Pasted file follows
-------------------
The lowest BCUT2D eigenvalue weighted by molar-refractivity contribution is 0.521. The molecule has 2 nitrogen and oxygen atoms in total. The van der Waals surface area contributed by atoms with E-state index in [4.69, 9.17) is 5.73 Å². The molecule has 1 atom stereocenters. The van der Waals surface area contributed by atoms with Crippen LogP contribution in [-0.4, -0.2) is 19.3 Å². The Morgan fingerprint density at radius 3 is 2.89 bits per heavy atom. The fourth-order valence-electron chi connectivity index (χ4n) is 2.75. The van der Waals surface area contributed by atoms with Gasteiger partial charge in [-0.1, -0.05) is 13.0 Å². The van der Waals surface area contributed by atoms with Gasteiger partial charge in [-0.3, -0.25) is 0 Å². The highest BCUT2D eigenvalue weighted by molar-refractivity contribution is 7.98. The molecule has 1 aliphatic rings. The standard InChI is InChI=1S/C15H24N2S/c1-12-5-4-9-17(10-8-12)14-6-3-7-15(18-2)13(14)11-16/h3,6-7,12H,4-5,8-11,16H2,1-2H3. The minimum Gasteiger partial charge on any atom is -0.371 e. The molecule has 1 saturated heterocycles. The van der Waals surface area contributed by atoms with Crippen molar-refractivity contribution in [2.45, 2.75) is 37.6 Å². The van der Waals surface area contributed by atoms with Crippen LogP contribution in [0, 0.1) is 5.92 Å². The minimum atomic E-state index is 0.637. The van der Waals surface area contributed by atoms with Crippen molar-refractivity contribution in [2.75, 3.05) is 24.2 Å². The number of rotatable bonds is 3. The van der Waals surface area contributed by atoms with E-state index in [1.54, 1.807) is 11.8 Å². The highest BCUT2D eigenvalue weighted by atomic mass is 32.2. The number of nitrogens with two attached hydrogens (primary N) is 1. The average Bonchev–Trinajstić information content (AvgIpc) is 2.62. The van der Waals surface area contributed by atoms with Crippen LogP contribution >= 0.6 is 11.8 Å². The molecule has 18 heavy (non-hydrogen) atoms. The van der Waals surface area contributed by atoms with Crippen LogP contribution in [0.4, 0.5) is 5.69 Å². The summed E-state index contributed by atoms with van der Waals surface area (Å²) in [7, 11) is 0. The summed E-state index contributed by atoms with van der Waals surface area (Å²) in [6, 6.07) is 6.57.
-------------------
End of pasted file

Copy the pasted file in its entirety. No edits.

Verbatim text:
The lowest BCUT2D eigenvalue weighted by molar-refractivity contribution is 0.521. The molecule has 2 nitrogen and oxygen atoms in total. The van der Waals surface area contributed by atoms with E-state index in [4.69, 9.17) is 5.73 Å². The molecule has 1 atom stereocenters. The van der Waals surface area contributed by atoms with Crippen LogP contribution in [-0.4, -0.2) is 19.3 Å². The Morgan fingerprint density at radius 3 is 2.89 bits per heavy atom. The fourth-order valence-electron chi connectivity index (χ4n) is 2.75. The van der Waals surface area contributed by atoms with Gasteiger partial charge in [-0.1, -0.05) is 13.0 Å². The van der Waals surface area contributed by atoms with Gasteiger partial charge in [-0.3, -0.25) is 0 Å². The highest BCUT2D eigenvalue weighted by molar-refractivity contribution is 7.98. The molecule has 1 aliphatic rings. The standard InChI is InChI=1S/C15H24N2S/c1-12-5-4-9-17(10-8-12)14-6-3-7-15(18-2)13(14)11-16/h3,6-7,12H,4-5,8-11,16H2,1-2H3. The minimum Gasteiger partial charge on any atom is -0.371 e. The molecule has 1 saturated heterocycles. The van der Waals surface area contributed by atoms with Crippen molar-refractivity contribution in [2.45, 2.75) is 37.6 Å². The van der Waals surface area contributed by atoms with Crippen LogP contribution in [0, 0.1) is 5.92 Å². The minimum atomic E-state index is 0.637. The van der Waals surface area contributed by atoms with Crippen molar-refractivity contribution in [2.75, 3.05) is 24.2 Å². The number of rotatable bonds is 3. The van der Waals surface area contributed by atoms with E-state index in [1.54, 1.807) is 11.8 Å². The highest BCUT2D eigenvalue weighted by atomic mass is 32.2. The number of nitrogens with two attached hydrogens (primary N) is 1. The average Bonchev–Trinajstić information content (AvgIpc) is 2.62. The van der Waals surface area contributed by atoms with Crippen LogP contribution >= 0.6 is 11.8 Å². The molecule has 18 heavy (non-hydrogen) atoms. The van der Waals surface area contributed by atoms with Crippen LogP contribution in [0.4, 0.5) is 5.69 Å². The summed E-state index contributed by atoms with van der Waals surface area (Å²) in [7, 11) is 0. The summed E-state index contributed by atoms with van der Waals surface area (Å²) in [6, 6.07) is 6.57.